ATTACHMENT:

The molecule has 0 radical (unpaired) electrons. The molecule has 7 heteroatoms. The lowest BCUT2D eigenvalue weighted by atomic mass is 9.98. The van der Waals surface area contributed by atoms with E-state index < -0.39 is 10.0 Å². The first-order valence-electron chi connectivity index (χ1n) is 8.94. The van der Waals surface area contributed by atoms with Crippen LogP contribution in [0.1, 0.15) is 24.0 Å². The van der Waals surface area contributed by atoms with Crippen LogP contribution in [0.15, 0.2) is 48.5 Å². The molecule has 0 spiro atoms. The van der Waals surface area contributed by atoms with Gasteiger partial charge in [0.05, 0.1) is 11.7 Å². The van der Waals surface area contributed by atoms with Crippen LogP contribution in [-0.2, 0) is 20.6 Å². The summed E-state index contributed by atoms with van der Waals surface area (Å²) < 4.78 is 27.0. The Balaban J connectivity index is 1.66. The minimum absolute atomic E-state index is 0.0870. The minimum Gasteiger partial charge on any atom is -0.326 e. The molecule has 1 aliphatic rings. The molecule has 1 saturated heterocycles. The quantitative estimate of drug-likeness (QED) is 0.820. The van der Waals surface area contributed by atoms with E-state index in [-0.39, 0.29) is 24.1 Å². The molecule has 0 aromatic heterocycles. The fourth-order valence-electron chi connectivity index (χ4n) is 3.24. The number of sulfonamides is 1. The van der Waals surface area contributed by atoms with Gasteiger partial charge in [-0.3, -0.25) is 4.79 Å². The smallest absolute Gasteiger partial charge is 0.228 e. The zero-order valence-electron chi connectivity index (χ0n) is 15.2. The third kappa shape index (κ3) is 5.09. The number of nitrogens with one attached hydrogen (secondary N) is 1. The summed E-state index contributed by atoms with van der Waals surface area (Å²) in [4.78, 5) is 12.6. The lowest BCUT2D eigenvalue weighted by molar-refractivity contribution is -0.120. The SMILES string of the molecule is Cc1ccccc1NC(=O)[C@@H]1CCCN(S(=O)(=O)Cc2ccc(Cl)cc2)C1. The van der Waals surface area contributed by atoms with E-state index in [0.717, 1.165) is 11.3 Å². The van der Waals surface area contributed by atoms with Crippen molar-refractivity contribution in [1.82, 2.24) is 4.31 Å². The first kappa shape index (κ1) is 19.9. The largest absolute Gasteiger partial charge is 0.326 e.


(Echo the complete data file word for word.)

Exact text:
The molecule has 0 radical (unpaired) electrons. The molecule has 7 heteroatoms. The lowest BCUT2D eigenvalue weighted by atomic mass is 9.98. The van der Waals surface area contributed by atoms with E-state index < -0.39 is 10.0 Å². The first-order valence-electron chi connectivity index (χ1n) is 8.94. The van der Waals surface area contributed by atoms with Crippen LogP contribution in [0.1, 0.15) is 24.0 Å². The van der Waals surface area contributed by atoms with Crippen LogP contribution in [0.15, 0.2) is 48.5 Å². The molecule has 0 spiro atoms. The van der Waals surface area contributed by atoms with Gasteiger partial charge in [0.05, 0.1) is 11.7 Å². The van der Waals surface area contributed by atoms with Crippen LogP contribution in [-0.2, 0) is 20.6 Å². The summed E-state index contributed by atoms with van der Waals surface area (Å²) < 4.78 is 27.0. The Balaban J connectivity index is 1.66. The minimum absolute atomic E-state index is 0.0870. The minimum Gasteiger partial charge on any atom is -0.326 e. The molecule has 1 aliphatic rings. The molecule has 1 saturated heterocycles. The quantitative estimate of drug-likeness (QED) is 0.820. The van der Waals surface area contributed by atoms with E-state index in [-0.39, 0.29) is 24.1 Å². The molecule has 0 aromatic heterocycles. The fourth-order valence-electron chi connectivity index (χ4n) is 3.24. The number of sulfonamides is 1. The van der Waals surface area contributed by atoms with Gasteiger partial charge in [-0.3, -0.25) is 4.79 Å². The smallest absolute Gasteiger partial charge is 0.228 e. The zero-order valence-electron chi connectivity index (χ0n) is 15.2. The third kappa shape index (κ3) is 5.09. The number of nitrogens with one attached hydrogen (secondary N) is 1. The summed E-state index contributed by atoms with van der Waals surface area (Å²) in [4.78, 5) is 12.6. The lowest BCUT2D eigenvalue weighted by molar-refractivity contribution is -0.120. The SMILES string of the molecule is Cc1ccccc1NC(=O)[C@@H]1CCCN(S(=O)(=O)Cc2ccc(Cl)cc2)C1. The van der Waals surface area contributed by atoms with E-state index in [0.717, 1.165) is 11.3 Å². The van der Waals surface area contributed by atoms with Crippen molar-refractivity contribution in [1.82, 2.24) is 4.31 Å². The first kappa shape index (κ1) is 19.9. The largest absolute Gasteiger partial charge is 0.326 e.